• Powers and Diesel

Tigard Police Department

Police K-9

K9 or K-9 is an abbreviation and homophone of Canine. It may refer to a variety of entries, most related to dogs. The term originated in the military. The term, originally referencing war dogs, has since carried over to police, sentry and assistance dogs.

When Tigard Police Officers are called out to investigate a security alarm activation, they don’t know whether it’s a false alarm or a burglar in the building. Entering the premises with this level of uncertainty can be dangerous. If the suspect has already fled, it may be difficult to locate the person. This is one scenario where K-9s, Rico and Diesel are invaluable. Both dogs’ workloads range from tracking suspects or missing persons to participation in community events.

These German Shepherds are taught to sniff out suspects and find their trail if they’ve left the scene. On the alarm call mentioned, either dog may be commanded to enter the building and indicate by laying down and barking that a human is present. They have been trained to keep the suspect in their sights unless their officer/partner calls them back; which may be necessary if they know the offender is dangerous. If the suspect were to physically assault an officer, a K-9 is trained to intervene. Often the dog’s bark is enough for a suspect to back down and comply.

K-9s have a keen sense of smell and can pick up human scent as long as they are taken to a place where the suspect or missing person has recently been located. While working, K-9s are focused, athletic animals who will jump over fences and do what it takes to remain with a scent.

Diesel and handler Officer Powers have been working together for over two years. To date, the pair has recorded over 50 captures and assists. The team has also located numerous missing or endangered persons. Rico and his handler Officer Rivera are Tigard’s newest K-9 team. The pair recently completed their initial certification that entailed 400 training hours, spanning 10 weeks. The curriculum includes everything from grooming, area searches, and locating suspects to discriminating between the odors being tracked from other competing smells. The training program is based on positive reinforcement. When the K-9s complete a task, the officers reinforce their accomplishment with enthusiasm and play. Rico is motivated by his favorite toy, a jute rope that Officer Rivera uses to play tug of war. Also fond of his favorite toy, Diesel’s reward may an impromptu game of fetch with his handler, Officer Powers.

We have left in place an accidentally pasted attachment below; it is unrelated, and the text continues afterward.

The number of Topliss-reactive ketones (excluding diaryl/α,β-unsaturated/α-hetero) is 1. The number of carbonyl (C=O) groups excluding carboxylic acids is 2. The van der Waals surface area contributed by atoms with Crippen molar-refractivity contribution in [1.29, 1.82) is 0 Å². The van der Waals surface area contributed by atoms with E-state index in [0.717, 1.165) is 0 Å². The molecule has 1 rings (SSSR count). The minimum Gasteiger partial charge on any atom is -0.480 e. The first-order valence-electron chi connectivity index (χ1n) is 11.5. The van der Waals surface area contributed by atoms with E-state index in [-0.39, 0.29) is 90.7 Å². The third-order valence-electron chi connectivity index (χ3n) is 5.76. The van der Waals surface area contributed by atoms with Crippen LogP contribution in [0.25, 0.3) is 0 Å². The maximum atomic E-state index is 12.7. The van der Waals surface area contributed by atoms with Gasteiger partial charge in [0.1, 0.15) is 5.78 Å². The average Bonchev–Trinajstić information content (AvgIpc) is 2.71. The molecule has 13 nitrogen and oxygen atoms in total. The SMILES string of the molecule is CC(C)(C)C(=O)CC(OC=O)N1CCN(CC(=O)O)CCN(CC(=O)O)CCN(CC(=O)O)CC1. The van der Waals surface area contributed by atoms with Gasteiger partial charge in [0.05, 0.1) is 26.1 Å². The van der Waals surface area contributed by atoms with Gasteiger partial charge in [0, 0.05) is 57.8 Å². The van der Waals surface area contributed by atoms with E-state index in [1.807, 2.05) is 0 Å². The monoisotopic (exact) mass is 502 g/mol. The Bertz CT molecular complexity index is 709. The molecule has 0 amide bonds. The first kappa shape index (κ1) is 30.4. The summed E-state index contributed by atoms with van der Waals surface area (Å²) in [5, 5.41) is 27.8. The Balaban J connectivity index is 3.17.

Bringing a K-9 officer to a school or to a community event can break the ice. It is much easier to start conversations with kids and community members in effort to find common ground when a dog is nearby. Officers are happy to show-off their partners. However, when Rico and Diesel are dressed in their uniforms and three collars – they are ready to work. Both are focused and on-edge readying for their next task. It is appreciated when community members ask if they can approach a K-9 officer. If the uniform is off, they are off-duty and ready to lick anyone who comes to greet them.

Having a K-9 program allows helps police locate suspects and missing persons as it can also protect officers. They also help the police forge strong connections to the community.
Officer Powers and K-9 Diesel
Powers and Diesel

Officer Rivera and K-9 Rico
Rivera and K-9 Rico

K-9 Baxter Retires after Eight Years Fighting CrimeBaxter
At a public event held in July 2016, Baxter was officially retired after eight years of dedicated service to Tigard and surrounding communities. 


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